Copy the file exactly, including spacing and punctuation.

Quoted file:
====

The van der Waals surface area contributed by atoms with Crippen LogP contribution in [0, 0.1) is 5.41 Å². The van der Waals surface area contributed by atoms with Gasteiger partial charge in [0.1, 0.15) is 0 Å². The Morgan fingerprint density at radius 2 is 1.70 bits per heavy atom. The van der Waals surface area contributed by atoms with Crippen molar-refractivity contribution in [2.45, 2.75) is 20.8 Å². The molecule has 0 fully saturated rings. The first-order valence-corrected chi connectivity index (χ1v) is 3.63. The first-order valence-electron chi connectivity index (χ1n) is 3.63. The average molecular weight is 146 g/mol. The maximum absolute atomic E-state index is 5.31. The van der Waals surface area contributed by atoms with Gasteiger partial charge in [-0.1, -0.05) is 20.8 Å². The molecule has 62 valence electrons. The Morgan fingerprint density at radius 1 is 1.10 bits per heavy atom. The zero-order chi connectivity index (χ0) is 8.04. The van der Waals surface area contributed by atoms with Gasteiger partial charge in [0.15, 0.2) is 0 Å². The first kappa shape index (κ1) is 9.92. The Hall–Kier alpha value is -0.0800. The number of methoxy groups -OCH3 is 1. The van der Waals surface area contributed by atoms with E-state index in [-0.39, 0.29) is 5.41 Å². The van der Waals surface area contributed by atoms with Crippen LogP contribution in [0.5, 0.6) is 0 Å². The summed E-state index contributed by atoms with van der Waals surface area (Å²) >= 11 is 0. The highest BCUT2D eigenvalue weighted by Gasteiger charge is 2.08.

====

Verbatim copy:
The van der Waals surface area contributed by atoms with Crippen LogP contribution in [0, 0.1) is 5.41 Å². The van der Waals surface area contributed by atoms with Gasteiger partial charge in [0.1, 0.15) is 0 Å². The Morgan fingerprint density at radius 2 is 1.70 bits per heavy atom. The van der Waals surface area contributed by atoms with Crippen molar-refractivity contribution in [2.45, 2.75) is 20.8 Å². The molecule has 0 fully saturated rings. The first-order valence-corrected chi connectivity index (χ1v) is 3.63. The first-order valence-electron chi connectivity index (χ1n) is 3.63. The average molecular weight is 146 g/mol. The maximum absolute atomic E-state index is 5.31. The van der Waals surface area contributed by atoms with Gasteiger partial charge in [-0.1, -0.05) is 20.8 Å². The molecule has 62 valence electrons. The Morgan fingerprint density at radius 1 is 1.10 bits per heavy atom. The zero-order chi connectivity index (χ0) is 8.04. The van der Waals surface area contributed by atoms with Gasteiger partial charge in [0.15, 0.2) is 0 Å². The first kappa shape index (κ1) is 9.92. The Hall–Kier alpha value is -0.0800. The number of methoxy groups -OCH3 is 1. The van der Waals surface area contributed by atoms with E-state index in [-0.39, 0.29) is 5.41 Å². The van der Waals surface area contributed by atoms with Crippen LogP contribution in [0.5, 0.6) is 0 Å². The summed E-state index contributed by atoms with van der Waals surface area (Å²) >= 11 is 0. The highest BCUT2D eigenvalue weighted by Gasteiger charge is 2.08.